The hon. Member for South West Bedfordshire, representing the Church Commissioners, was asked—
Churches and Cathedrals: Sustainability
The Church estimates that over the next five years at least £1.14 billion of maintenance and repairs are needed for churches and cathedrals. The Church is very grateful that 550 churches and cathedrals have already benefited from the culture recovery fund, but there remains an urgent need for predictable and sustainable sources of funding, which enable us to keep skilled builders and craft people in work.
Last week, the listed places of worship grant scheme was extended until 2025, which I welcome. It is absolutely crucial for churches such as All Saints in Beighton, in my constituency, and the repair work on its thatched roof. Almost half the grade I listed buildings in this country are church buildings. Does my hon. Friend agree with me that that scheme should be now made permanent?
I am delighted that the thatched roof of All Saints, Beighton, has been fixed and that the listed places of worship grant scheme, which covers the VAT cost, was helpful in achieving that. The Government have extended that scheme for the next three years, but in order for churches and cathedrals to continue contributing some £50 billion a year to national wellbeing, my hon. Friend is right that we will need to put these repairs on a sustainable footing. That is why I will be copying this exchange to the Chancellor of the Exchequer.
Tackling Racial Inequalities
The Archbishops of Canterbury and York have established the racial justice commission, chaired by my good friend Lord Boateng, in order to help the Church of England become more like the nation it serves. The commission is making good progress and will report in 2023. It updates the archbishops every six months on progress.
Last April, the Church’s anti-racism taskforce published its final report that included a series of recommendations, including around participation and representation. However, I am concerned by a report by the Archbishops’ Council on racial justice, published this week, that rejects the recommendation to fund racial justice officers in each diocese and says the recommendations about shortlisting candidates from a black or ethnic minority background are unlikely to be met. That is worrying and unacceptable, as without proper commitment and investment to increase representation, there will be more decades of inaction. Does the Commissioner agree with me that there is role to play to ensure that there are adequate resources to assist the Church in achieving greater representation?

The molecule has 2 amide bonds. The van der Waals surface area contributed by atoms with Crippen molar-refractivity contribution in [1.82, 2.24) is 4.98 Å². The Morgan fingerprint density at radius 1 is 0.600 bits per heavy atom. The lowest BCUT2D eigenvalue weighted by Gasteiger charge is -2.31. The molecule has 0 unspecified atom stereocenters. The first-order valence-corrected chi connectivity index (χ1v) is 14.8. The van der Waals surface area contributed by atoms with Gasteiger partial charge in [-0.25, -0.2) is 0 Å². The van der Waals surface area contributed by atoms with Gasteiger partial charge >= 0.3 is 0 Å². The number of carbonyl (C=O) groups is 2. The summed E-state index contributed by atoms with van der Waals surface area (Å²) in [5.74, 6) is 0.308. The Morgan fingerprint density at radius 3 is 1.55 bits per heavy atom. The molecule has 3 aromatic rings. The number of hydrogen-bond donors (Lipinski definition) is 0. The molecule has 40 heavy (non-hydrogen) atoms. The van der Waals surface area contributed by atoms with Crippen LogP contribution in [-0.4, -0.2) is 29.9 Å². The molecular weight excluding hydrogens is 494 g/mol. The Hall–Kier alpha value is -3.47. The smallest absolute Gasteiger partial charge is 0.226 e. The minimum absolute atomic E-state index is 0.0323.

I agree with the hon. Lady that the Church has not done well enough in this area in the past, but I am sure that she will be pleased to learn that, on Tuesday this week, two UK minority ethnic bishops were consecrated at St Paul’s Cathedral. There are plans for more UK minority ethnic clergy to take part in House of Bishops meetings. I am sure that, like me, she will also be encouraged by the work of the Peter Stream in several dioceses, which has had great results in broadening both the ethnic and social diversity of those seeking ordination.
Freedom of Religion or Belief
It gives me very great pleasure, on behalf of the whole of the Church of England, to thank my hon. Friend for her hard work as the Prime Minister’s special envoy for freedom of religion or belief, and also to congratulate our mutual friend, David Burrowes, on his appointment as her deputy. The Church looks forward to working with her over the coming months to deliver a successful international ministerial meeting in London in July, which will make a real difference to those who suffer because of their faith or belief.
I thank my hon. Friend for those words and welcome the international opportunities to champion freedom of religion or belief at the ministerial conference in London in July, which I am very proud that the UK is hosting, and at the Lambeth conference. Will my hon. Friend join me in commending the motion of the diocese of Lichfield at the forthcoming General Synod that the Church of England not only prays for the persecuted Church, but that its dioceses offer support to link dioceses in parts of the world where the Church is facing persecution, and that the next Lambeth conference addresses the issues of the persecution of Christians?